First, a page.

Hundreds of letters written by King George III, the so-called "Mad King," support the modern diagnosis that he suffered from mental illness during his later years, a new study found.
Using computer analysis, researchers investigated letters written by George during his 60-year reign over Great Britain and Ireland, from 1760 to 1820. They compared writings from periods in his life when he was thought to be mentally unsound, to letters he wrote when he appeared healthy.
The researchers programmed a computer so that it learned to identify 29 written features to differentiate between the writings of people who had mental disorders and people who did not. It analyzed features such as complexity of sentence structure, vocabulary richness, and word variation and repetition. The computer then searched for those features in the king's letters, comparing changes in writing style to identify deteriorating mental health, the new study reported. [5 Controversial Mental Health Treatments]
Oceans rise, empires fall
George was widely considered to be a cultured monarch. He founded — and funded — the Royal Academy of Arts, was the first British monarch to study science and established a vast royal library, of which 65,000 volumes were later donated to the British Museum, according to a biography posted on the British royal family's website.
But George was also held responsible for "losing" the American colonies, which declared their independence in 1776. Great Britain's defeat exacted a toll on the king's health. He went through periods of physical and mental illness from 1788 to 1789 and during 1801, the royal family's website reported. And by 1810, the king's mental condition had deteriorated so much that he was unfit to continue as king, and his oldest son, George IV, assumed the throne as Prince Regent.
Accounts from a royal physician who attended George III during an early episode of illness described the king as undergoing "an intire [sic] alienation of mind," while his wife, Queen Charlotte, told a confidante that George "often spoke 'til he was exhausted, and the moment he could recover his breath began again, while the foam ran out of his mouth," according to a study published March 2010 in the journal History of Psychiatry.
The madness of kings
For the new study, the researchers enlisted a technique called "machine learning," in which a computer is programmed to learn from the data it collects. In this case, the researchers trained a computer to identify what could be signs of mental illness in King George III, as defined by the writing style in his letters, said study co-author Peter Garrard, a professor of neurology at St. George's University of London.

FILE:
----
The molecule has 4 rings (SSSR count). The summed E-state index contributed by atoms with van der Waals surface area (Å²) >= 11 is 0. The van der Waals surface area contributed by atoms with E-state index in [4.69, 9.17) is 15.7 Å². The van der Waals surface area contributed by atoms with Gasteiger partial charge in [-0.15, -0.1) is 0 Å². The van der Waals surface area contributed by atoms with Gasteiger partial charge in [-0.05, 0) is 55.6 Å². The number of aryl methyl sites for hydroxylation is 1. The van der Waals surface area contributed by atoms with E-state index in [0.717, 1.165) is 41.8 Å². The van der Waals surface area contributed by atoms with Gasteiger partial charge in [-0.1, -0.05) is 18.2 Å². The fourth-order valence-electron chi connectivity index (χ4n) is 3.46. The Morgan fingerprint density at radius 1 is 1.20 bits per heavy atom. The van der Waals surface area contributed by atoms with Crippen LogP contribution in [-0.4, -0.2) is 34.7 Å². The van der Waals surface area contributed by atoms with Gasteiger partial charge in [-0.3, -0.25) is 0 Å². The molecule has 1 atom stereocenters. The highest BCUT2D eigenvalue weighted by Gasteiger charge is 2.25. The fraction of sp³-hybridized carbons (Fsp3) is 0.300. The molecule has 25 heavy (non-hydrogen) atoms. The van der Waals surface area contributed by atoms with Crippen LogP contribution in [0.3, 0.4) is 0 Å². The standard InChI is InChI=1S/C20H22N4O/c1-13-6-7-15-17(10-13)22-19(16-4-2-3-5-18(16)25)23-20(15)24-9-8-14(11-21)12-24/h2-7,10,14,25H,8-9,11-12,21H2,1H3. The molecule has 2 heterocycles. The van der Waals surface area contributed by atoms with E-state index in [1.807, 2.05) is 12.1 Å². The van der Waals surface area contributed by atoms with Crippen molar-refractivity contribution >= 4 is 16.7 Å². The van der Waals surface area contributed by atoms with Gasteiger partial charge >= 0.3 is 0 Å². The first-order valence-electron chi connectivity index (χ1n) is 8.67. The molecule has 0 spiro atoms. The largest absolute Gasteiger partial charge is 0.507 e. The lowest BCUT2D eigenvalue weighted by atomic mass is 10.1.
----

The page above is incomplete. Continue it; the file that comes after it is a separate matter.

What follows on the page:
"King George wrote very differently when unwell, compared to when he was healthy," Garrard said in a statement.
"In the manic periods, we could see that he used less-rich vocabulary and fewer adverbs. He repeated words less often, and there was a lower degree of redundancy, or wordiness," Garrard said.
Prior studies had determined that computers could identify disordered language that was characteristic of people suffering from schizophrenia, dementia and bipolar disorder, the researchers reported. And when the scientists applied this type of analysis to George's letters, they found differences that marked a stark contrast between periods of mental health and "acute mania," a historical medical term referring to a condition that could resemble the manic phase of bipolar disorder, the study authors wrote.
A metabolic culprit?
The cause of George III's mental decline has not been well-understood. In 1969, an analysis of the king's condition published in Scientific American suggested that his troubling "psychotic" episodes were the byproduct of a metabolic disorder called porphyria, a hereditary condition with mental symptoms that can include hallucination, bouts of paranoia and depression. And in 2005, researchers reported evidence that the doctors who treated the ailing king may have inadvertently worsened his condition by giving him doses of arsenic. [Senses and Non-Sense: 7 Odd Hallucinations]
However, it was later questioned whether the porphyria diagnosis was accurate, despite its widespread acceptance. Scientists argued in 2010 that the 1969 study ignored or underrepresented evidence from medical accounts, and they suggested that porphyria might not be the cause of the king's illness. Furthermore, there was little substantial evidence of George's urine being significantly discolored, a distinctive porphyria symptom.
The new findings hint that King George III likely suffered from a mental illness not related to porphyria, a diagnosis that the scientists described in the study as "thoroughly discredited."
"In the modern classification of mental illness, acute mania now appears to be the diagnosis that fits best with the available behavioral data," the researchers wrote in their study, which was published online March 22 in the journal PLOS ONE.
Original article on Live Science.
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Mindy Weisberger is an editor at Scholastic and a former Live Science channel editor and senior writer. She has reported on general science, covering climate change, paleontology, biology, and space. Mindy studied film at Columbia University; prior to Live Science she produced, wrote and directed media for the American Museum of Natural History in New York City. Her videos about dinosaurs, astrophysics, biodiversity and evolution appear in museums and science centers worldwide, earning awards such as the CINE Golden Eagle and the Communicator Award of Excellence. Her writing has also appeared in Scientific American, The Washington Post and How It Works Magazine.